The usual practice in testing is to derive population statistics (such as an average score or the percent of students who surpass a standard) from individual test scores. When the individual test scores are based on enough items to precisely estimate individual scores and all test forms are the same or parallel in form, this would be a valid approach. When this happens, the test scores are known first, and the population values are derived from them. In contrast, NAEP derives its population values directly from the responses to each question answered by a representative sample of students, without ever calculating individual test scores. For NAEP, the population values are known first. Then the plausible values are derived from them and used to calculate values of interest.
The five sets of plausible values are not test scores for individuals in the usual sense. These distributional draws are offered only as intermediary computations for calculating estimates of population characteristics.
When the underlying models are correctly specified, the plausible values will provide valid estimates of population characteristics, even though they are not generally valid estimates of the proficiencies of the individuals with whom they are associated. When the underlying models are incorrectly specified, the plausible values do not necessarily provide valid estimates of population characteristics. For instance, when a group-defining variable is not included in the population-structure model, mean scores for the groups defined by that variable, based on plausible values, may or may not be good estimates of the group means. This is very unusual in NAEP because variables that define groups of interest are included in NAEP models.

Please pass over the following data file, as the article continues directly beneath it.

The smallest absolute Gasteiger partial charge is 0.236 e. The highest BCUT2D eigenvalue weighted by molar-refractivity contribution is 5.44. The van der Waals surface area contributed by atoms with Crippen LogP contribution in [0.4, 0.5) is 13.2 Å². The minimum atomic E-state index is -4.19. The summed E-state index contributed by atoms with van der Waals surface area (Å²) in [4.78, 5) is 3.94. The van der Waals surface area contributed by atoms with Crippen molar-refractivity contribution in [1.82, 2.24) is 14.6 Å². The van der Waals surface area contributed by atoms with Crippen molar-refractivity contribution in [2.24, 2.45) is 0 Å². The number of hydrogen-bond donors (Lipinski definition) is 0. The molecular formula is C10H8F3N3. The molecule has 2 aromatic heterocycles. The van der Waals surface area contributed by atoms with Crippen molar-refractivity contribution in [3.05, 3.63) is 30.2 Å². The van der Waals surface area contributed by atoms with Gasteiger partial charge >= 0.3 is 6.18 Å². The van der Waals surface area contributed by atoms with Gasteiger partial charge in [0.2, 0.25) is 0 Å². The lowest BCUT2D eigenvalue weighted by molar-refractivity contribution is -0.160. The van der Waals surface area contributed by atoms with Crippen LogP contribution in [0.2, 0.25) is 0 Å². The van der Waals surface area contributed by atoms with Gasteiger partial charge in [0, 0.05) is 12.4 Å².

The key idea lies in the contrast between the plausible values and the more familiar estimates of individual scale scores that are in some sense optimal for each examinee. Point estimates that are optimal for individual students have distributions that can produce decidedly nonoptimal estimates of population characteristics (Little and Rubin 1983). Plausible values, on the other hand, are constructed explicitly to provide valid estimates of population effects. Note that appropriate point estimates of individual scale scores cannot be calculated by averaging the five plausible values attached to a student's file. Using averages of the five plausible values attached to a student's file is inadequate to calculate group summary statistics such as proportions above a certain level or to determine whether group means differ from one another. For further discussion see Mislevy, Beaton, Kaplan, and Sheehan (1992).